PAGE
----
Since the beginning of the COVID-19 pandemic, preoperative care, also termed prehabilitation, has become increasingly relevant due to the decreasing functional and psychosocial health of patients with cancer, which is a result of the pandemic restrictions. Concurrently, access to telehealth has improved; telehealth comprises all remote care delivery facilitated by information technologies (ie, virtually).
The aim of this protocol is to describe the rationale and methodology for a major trial investigating the feasibility and safety of multimodal virtual prehabilitation services (ie, teleprehabilitation).
This single-arm feasibility trial aims to recruit 100 patients with cancer to receive teleprehabilitation throughout their preoperative period. The inclusion criteria are as follows: (1) 18 years of age or older, (2) scheduled for elective cancer surgery and referred by a surgeon, (3) medically cleared by the referring physician to engage in physical activity, and (4) have a good comprehension of the English or French language. Feasibility will be assessed by documenting recruitment, adherence, and retention rates, in addition to patients’ motives for not participating in the trial, low participation, or discontinuation. The secondary outcome of safety will be assessed by reporting program-related adverse events.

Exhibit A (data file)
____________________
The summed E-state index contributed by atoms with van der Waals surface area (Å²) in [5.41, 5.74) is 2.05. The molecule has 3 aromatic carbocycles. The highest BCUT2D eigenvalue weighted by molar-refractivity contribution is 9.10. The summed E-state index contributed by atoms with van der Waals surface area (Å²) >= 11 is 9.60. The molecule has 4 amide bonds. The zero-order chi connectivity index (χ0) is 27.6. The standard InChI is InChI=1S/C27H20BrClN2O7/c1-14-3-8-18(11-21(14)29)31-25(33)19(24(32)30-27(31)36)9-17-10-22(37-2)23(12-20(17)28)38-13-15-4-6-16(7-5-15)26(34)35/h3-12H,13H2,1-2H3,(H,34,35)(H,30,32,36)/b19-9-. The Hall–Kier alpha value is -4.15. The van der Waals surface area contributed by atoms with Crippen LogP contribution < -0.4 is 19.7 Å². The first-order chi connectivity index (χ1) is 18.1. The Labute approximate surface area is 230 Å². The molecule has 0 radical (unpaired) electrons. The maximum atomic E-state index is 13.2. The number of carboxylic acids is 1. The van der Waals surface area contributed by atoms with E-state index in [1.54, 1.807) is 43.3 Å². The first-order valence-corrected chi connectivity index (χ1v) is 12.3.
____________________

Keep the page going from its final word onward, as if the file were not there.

The Montreal General Hospital Foundation funded the project in August 2020. The protocol was then approved by the Research Ethics Board of the McGill University Health Centre in January 2021 (ID No. 2021-6730). The first patient was recruited in March 2021, and recruitment is expected to end in September 2022. As of March 2022, 36 patients have been recruited, including 24 who have completed their participation. No adverse events have been reported. Data collection is expected to conclude in November 2022. Data analysis will be performed, and the results will be published by the beginning of 2023.
This trial will provide guidance on the use of telehealth in the administration of prehabilitation services. The trial will provide a large amount of information that will respond to gaps in the literature, as there are minimal reports on the use of telehealth rehabilitation and prehabilitation services among elderly populations and in acute contexts, such as the preoperative period.